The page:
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chefmd

Cookbooks 2018

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Yikes, those look soooo good.  I love ground lamb in pastry.  I will be making these too.

i cannot buy anymore cookbooks until I free up some more shelf space...need to deal with my cooking magazines.  I think I will donate my Bon Appetite and Food and Wine copies and just keep the Finecooking.  That would help a lot.

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47 minutes ago, Okanagancook said:

Season caught my eye too.

in case you haven’t seen it, here’s a link to his website recipe index.  I think I will try a few, starting with the roast beets.

http://www.abrowntable.com/recipe-index/

 Thanks for the link. Fascinating website. Will be wasting a lot of time over there.xD


Edited by Anna N (log)
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I like the website also.  I visited it when it won the award and had forgotten about it.  I love the name too.

 

 


Edited by Okanagancook (log)

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2 hours ago, blue_dolphin said:

 

I know what you mean. I've cooked quite a lot from the Ottolenghi books I own but there's plenty (wink, wink, nudge, nudge) in them that I haven't tried yet.  I feel sort of the same way about Dorie Greenspan.  Ina Garten, too, even though I don't own any of hers.  Both of them do put out rather reliable recipes, though.  

 

I pre-ordered Nik Sharma's Season and Lillie O’Brien's Five Seasons of Jam. I'm tempted to cancel that last one and get the Kindle version (which is available now) instead.

 

Isn't the new Ottolenghi a sweets book?

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9 minutes ago, heidih said:

Isn't the new Ottolenghi a sweets book?

No.  Sweet, the book he wrote with a Helen Goh came out last year.

The upcoming release is titled Ottolenghi Simple.


Edited by blue_dolphin (log)

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That one is already out.  He has ANOTHER one called Simple.

 

beaten to it.....


Edited by Okanagancook (log)
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Lillie O’Brien's 'Five Seasons of Jam' is a good choice

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I have a few on my list, the Mazi book, just arrived last week and I like what I read, though it is not revolutionary

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A fall release list from Eater: Best Cookbooks Fall 2018.  A section on drinks and wine books is included. It’s got a lot of the regulars, like Ina, Dorie, and Ottolenghi, but new names as well.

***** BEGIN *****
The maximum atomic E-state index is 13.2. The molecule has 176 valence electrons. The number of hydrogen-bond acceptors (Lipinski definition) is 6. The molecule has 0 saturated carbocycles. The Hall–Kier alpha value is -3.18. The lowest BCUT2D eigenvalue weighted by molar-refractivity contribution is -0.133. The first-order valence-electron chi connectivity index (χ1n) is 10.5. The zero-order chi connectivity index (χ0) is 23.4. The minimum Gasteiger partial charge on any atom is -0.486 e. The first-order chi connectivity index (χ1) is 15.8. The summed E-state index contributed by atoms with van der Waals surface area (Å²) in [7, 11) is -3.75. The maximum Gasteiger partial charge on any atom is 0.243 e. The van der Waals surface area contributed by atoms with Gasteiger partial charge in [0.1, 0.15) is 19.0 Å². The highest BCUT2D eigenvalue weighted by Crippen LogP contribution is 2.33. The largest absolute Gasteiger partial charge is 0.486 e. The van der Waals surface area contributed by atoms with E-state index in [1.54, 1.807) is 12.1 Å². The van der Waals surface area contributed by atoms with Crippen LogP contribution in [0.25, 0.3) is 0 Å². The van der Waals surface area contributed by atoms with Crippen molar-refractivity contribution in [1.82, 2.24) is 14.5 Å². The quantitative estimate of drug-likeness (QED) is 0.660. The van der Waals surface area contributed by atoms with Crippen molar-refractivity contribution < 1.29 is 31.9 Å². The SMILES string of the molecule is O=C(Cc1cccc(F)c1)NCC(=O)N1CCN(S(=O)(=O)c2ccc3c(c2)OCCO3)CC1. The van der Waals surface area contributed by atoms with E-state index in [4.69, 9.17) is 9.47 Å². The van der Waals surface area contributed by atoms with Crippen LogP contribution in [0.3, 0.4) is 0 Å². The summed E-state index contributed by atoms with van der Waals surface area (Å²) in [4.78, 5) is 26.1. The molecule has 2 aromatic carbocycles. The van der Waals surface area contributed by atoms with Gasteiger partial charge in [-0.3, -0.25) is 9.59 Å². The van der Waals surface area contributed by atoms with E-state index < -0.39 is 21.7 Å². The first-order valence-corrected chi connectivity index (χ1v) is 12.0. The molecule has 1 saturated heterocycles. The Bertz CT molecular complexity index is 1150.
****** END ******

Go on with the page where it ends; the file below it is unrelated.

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13 hours ago, barolo said:

A fall release list from Eater: Best Cookbooks Fall 2018.  A section on drinks and wine books is included. It’s got a lot of the regulars, like Ina, Dorie, and Ottolenghi, but new names as well. 

 Thanks. Looks like I should be stashing my pennies for the fall!  Oh wait ...  we no longer have pennies.  Well my nickels then. 

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@barolo

 

thank you for the ref to the newer cookbooks.

 

Im very interested in  Rose Levy Beranbaum

 

Rose’s Baking Basics

 

and possibly 

 

Sister Pie   by Lisa Ludwinski

Ive never been much of a a baker , but have  most of RoseLevyBeranbaum' s    books

 

and her PBS baking show.  Id enjoy an opinion from the Fine Bakers here on these two books

 

Im fortunate to have a large library system that gets most books and already have these two on reserve

 

thanks again

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Another couple of fall releases by professional chefs:

 

Peter Gilmore - From the Earth: World's Great, Rare and Almost Forgotten Vegetables

new book by the chef of Quay restaurant

 

 

Daniel Clifford - Out of my Tree: Midsummer House

(link points to Amazon UK, this book is still not on sale on the .com)

UK chef with 2 michelin stars, never heard about him, photos look nice

 

 

 

Teo

 

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I'm very much enjoying reading through Diana Henry's newest, How to Eat a Peach.  

It's a menu cookbook with ~ 25 menus, divided into Spring-Summer and Fall-Winter sections. Each menu is preceded by an essay that makes the book part memoir and part cookbook.  

I find menu cookbooks interesting to read for the opportunity to see how others choose to combine dishes and, as a reader, I'm not plowing through bunches of similar recipes for vegetables, meats or whatever.  

I haven't cooked from the book yet, but several of the recipes look very appealing and I suspect they will be reliable, as Diana Henry's recipes usually are.   

 

So far, the only thing I've made is the title recipe, the simplest dessert ever - perfectly ripe peaches sliced into chilled Moscato wine and enjoyed slowly so the peaches marinate in the wine and the wine is flavored with peaches.  

Lovely.

IMG_8781.thumb.jpg.037b615bccd5faeb8f353c1b3a6ca693.jpg

 

And did I mention that the cover of the cookbook is lightly flocked?  Just like a peach!

 

 

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On ‎8‎/‎29‎/‎2018 at 7:46 AM, rotuts said:

@barolo

 

thank you for the ref to the newer cookbooks.

 

Im very interested in  Rose Levy Beranbaum

 

Rose’s Baking Basics

 

and possibly 

 

Sister Pie   by Lisa Ludwinski

Ive never been much of a a baker , but have  most of RoseLevyBeranbaum' s    books

 

and her PBS baking show.  Id enjoy an opinion from the Fine Bakers here on these two books